In this video, we're going to share a great layering technique called weave and back cutting.
Tools for success that you'll need for this technique are:
- Determine where you want to take out weight or where you might want to create a sense of looseness, or where you choose to create a sense of volume.
- In this example, we demonstrate on the right side of the crown area.
- Take and elevate the slice and hold it into your hand, take your guiding blade (the thumb blade is on top & the guide blade is on the bottom) and simply weave your guide blade just as if you were doing a highlight. You determine how much hair you choose to extract.
- Now, pretend that you are going to back-comb the hair, just as you would with a comb. Instead we are using our wet cutting shear and our thumb to flex and actually cut.
- When you watch this technique, notice how I am not closing the shear completely, just slightly. You will feel in your holding hand, the hair become loose. Don't let that concern you. Just continue with work the technique.
- You will notice that this technique doesn't remove a lot of hair; it all depends on how much you weave out.
- Hot Tip: Base the thickness of the slice on the density of the hair. The finer the hair, the thicker the slice. The coarser the hair, the finer and the thinner the slice.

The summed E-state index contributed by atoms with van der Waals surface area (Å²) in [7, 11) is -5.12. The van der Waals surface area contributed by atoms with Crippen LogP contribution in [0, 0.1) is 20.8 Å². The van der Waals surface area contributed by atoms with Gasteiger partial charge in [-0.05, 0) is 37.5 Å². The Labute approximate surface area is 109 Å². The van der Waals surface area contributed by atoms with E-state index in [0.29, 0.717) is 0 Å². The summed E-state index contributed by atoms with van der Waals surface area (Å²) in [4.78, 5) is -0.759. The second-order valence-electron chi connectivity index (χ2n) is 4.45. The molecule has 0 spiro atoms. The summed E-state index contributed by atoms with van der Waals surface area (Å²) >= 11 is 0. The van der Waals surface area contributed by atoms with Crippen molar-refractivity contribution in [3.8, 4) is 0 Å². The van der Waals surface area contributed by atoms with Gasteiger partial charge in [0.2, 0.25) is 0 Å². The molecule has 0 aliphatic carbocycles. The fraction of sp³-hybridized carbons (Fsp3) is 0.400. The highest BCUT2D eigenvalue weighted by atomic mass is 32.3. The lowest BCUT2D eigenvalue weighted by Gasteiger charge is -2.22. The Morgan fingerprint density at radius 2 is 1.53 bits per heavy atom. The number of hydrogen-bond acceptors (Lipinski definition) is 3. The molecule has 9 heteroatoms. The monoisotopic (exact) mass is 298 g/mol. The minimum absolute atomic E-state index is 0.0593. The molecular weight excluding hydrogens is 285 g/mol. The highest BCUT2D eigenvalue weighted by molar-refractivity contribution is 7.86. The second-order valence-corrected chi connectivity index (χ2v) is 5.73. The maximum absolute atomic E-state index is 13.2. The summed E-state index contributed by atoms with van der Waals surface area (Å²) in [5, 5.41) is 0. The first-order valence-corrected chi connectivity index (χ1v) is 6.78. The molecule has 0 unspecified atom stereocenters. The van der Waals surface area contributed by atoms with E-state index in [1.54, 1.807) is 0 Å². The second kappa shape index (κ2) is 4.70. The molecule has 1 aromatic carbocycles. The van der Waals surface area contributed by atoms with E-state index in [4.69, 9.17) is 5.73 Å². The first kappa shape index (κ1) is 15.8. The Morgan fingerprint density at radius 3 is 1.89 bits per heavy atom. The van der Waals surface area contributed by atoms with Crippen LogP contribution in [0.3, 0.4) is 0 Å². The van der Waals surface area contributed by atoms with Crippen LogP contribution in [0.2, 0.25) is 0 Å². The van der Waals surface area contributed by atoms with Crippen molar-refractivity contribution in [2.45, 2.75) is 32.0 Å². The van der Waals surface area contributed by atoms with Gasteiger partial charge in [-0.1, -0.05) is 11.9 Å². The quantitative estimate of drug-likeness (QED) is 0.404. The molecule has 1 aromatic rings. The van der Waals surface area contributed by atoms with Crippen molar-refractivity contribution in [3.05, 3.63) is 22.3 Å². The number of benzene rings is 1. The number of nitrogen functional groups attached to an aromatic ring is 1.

- Hot Tip: Where you weave determines the degree of shortness. So be aware of that. We recommend coming out to around mid-shaft.
- Repeat the process: Weave the scissor through and remember to weave just as if you're doing a highlight, then come through, pinch with your thumb, flex your thumb.
- Take a look at the scissor, it never closes completely. Simply move through that section until you've completed cutting across the section. And then once again, simply comb through the section and you will see that you release a small amount of weight.
This is a great technique when you want to create visible layers inside one length hair. Try this on your guest when she has one length hair but wants a sense of frothiness or volume in the crown area, but without looking layered. Give this a try, we know you'll love it!
If you have any question or comments please leave them in the box below!